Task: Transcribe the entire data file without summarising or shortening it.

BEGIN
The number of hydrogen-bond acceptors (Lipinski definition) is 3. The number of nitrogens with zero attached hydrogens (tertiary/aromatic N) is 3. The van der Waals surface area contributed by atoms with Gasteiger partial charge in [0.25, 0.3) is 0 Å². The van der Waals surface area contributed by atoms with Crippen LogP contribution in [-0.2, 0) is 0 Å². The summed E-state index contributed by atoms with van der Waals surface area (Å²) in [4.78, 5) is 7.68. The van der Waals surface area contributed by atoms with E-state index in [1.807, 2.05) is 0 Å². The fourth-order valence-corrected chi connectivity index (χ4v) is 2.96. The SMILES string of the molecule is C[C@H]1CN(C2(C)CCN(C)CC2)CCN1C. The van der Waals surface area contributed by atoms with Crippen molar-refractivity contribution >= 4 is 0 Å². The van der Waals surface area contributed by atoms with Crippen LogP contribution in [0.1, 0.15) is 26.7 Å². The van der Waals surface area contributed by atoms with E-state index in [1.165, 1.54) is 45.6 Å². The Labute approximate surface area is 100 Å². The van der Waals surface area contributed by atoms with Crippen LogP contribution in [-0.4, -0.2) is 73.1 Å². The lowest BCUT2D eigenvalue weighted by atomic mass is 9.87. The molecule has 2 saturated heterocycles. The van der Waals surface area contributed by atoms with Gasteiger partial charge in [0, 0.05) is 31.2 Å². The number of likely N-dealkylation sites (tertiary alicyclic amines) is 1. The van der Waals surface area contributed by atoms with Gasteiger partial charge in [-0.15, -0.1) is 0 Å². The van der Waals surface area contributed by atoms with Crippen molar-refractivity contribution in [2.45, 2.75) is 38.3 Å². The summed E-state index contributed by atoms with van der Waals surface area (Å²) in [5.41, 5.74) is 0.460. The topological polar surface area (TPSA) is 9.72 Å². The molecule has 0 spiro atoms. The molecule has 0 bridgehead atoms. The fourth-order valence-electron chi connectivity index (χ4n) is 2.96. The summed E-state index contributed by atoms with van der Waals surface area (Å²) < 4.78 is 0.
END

The number of hydrogen-bond acceptors (Lipinski definition) is 3. The number of nitrogens with zero attached hydrogens (tertiary/aromatic N) is 3. The van der Waals surface area contributed by atoms with Gasteiger partial charge in [0.25, 0.3) is 0 Å². The van der Waals surface area contributed by atoms with Crippen LogP contribution in [-0.2, 0) is 0 Å². The summed E-state index contributed by atoms with van der Waals surface area (Å²) in [4.78, 5) is 7.68. The van der Waals surface area contributed by atoms with E-state index in [1.807, 2.05) is 0 Å². The fourth-order valence-corrected chi connectivity index (χ4v) is 2.96. The SMILES string of the molecule is C[C@H]1CN(C2(C)CCN(C)CC2)CCN1C. The van der Waals surface area contributed by atoms with Crippen molar-refractivity contribution >= 4 is 0 Å². The van der Waals surface area contributed by atoms with Crippen LogP contribution in [0.1, 0.15) is 26.7 Å². The van der Waals surface area contributed by atoms with E-state index in [1.165, 1.54) is 45.6 Å². The Labute approximate surface area is 100 Å². The van der Waals surface area contributed by atoms with Crippen LogP contribution in [-0.4, -0.2) is 73.1 Å². The lowest BCUT2D eigenvalue weighted by atomic mass is 9.87. The molecule has 2 saturated heterocycles. The van der Waals surface area contributed by atoms with Gasteiger partial charge in [0, 0.05) is 31.2 Å². The number of likely N-dealkylation sites (tertiary alicyclic amines) is 1. The van der Waals surface area contributed by atoms with Gasteiger partial charge in [-0.15, -0.1) is 0 Å². The van der Waals surface area contributed by atoms with Crippen molar-refractivity contribution in [2.45, 2.75) is 38.3 Å². The summed E-state index contributed by atoms with van der Waals surface area (Å²) in [5.41, 5.74) is 0.460. The topological polar surface area (TPSA) is 9.72 Å². The molecule has 0 spiro atoms. The molecule has 0 bridgehead atoms. The fourth-order valence-electron chi connectivity index (χ4n) is 2.96. The summed E-state index contributed by atoms with van der Waals surface area (Å²) < 4.78 is 0.